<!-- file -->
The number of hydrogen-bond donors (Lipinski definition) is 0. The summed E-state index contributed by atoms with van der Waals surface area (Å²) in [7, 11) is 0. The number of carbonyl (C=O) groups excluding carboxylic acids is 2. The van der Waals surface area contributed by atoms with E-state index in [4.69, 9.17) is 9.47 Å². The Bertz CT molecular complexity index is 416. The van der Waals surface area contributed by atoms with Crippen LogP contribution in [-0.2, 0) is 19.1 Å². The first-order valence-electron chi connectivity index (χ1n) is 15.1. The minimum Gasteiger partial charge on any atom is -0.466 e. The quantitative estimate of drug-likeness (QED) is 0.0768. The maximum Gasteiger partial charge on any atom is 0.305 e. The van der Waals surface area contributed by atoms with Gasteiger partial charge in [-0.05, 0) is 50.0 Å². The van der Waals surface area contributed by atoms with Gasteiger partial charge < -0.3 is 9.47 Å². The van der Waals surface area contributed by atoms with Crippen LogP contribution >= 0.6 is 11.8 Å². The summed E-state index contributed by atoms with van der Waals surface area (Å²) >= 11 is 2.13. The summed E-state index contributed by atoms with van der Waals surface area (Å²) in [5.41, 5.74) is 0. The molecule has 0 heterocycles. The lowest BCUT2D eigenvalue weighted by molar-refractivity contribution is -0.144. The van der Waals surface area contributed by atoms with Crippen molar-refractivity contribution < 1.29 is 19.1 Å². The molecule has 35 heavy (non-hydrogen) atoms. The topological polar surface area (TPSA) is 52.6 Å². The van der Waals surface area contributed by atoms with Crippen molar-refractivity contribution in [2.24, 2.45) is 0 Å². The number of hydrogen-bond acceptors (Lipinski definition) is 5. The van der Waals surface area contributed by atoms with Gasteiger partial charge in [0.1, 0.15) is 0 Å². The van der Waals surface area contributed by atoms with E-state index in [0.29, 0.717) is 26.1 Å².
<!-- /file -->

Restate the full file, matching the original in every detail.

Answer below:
The number of hydrogen-bond donors (Lipinski definition) is 0. The summed E-state index contributed by atoms with van der Waals surface area (Å²) in [7, 11) is 0. The number of carbonyl (C=O) groups excluding carboxylic acids is 2. The van der Waals surface area contributed by atoms with E-state index in [4.69, 9.17) is 9.47 Å². The Bertz CT molecular complexity index is 416. The van der Waals surface area contributed by atoms with Crippen LogP contribution in [-0.2, 0) is 19.1 Å². The first-order valence-electron chi connectivity index (χ1n) is 15.1. The minimum Gasteiger partial charge on any atom is -0.466 e. The quantitative estimate of drug-likeness (QED) is 0.0768. The maximum Gasteiger partial charge on any atom is 0.305 e. The van der Waals surface area contributed by atoms with Gasteiger partial charge in [-0.05, 0) is 50.0 Å². The van der Waals surface area contributed by atoms with Gasteiger partial charge < -0.3 is 9.47 Å². The van der Waals surface area contributed by atoms with Crippen LogP contribution >= 0.6 is 11.8 Å². The summed E-state index contributed by atoms with van der Waals surface area (Å²) >= 11 is 2.13. The summed E-state index contributed by atoms with van der Waals surface area (Å²) in [5.41, 5.74) is 0. The molecule has 0 heterocycles. The lowest BCUT2D eigenvalue weighted by molar-refractivity contribution is -0.144. The van der Waals surface area contributed by atoms with Crippen molar-refractivity contribution < 1.29 is 19.1 Å². The molecule has 35 heavy (non-hydrogen) atoms. The topological polar surface area (TPSA) is 52.6 Å². The van der Waals surface area contributed by atoms with Crippen molar-refractivity contribution in [2.24, 2.45) is 0 Å². The number of hydrogen-bond acceptors (Lipinski definition) is 5. The van der Waals surface area contributed by atoms with Gasteiger partial charge in [0.1, 0.15) is 0 Å². The van der Waals surface area contributed by atoms with E-state index in [0.29, 0.717) is 26.1 Å².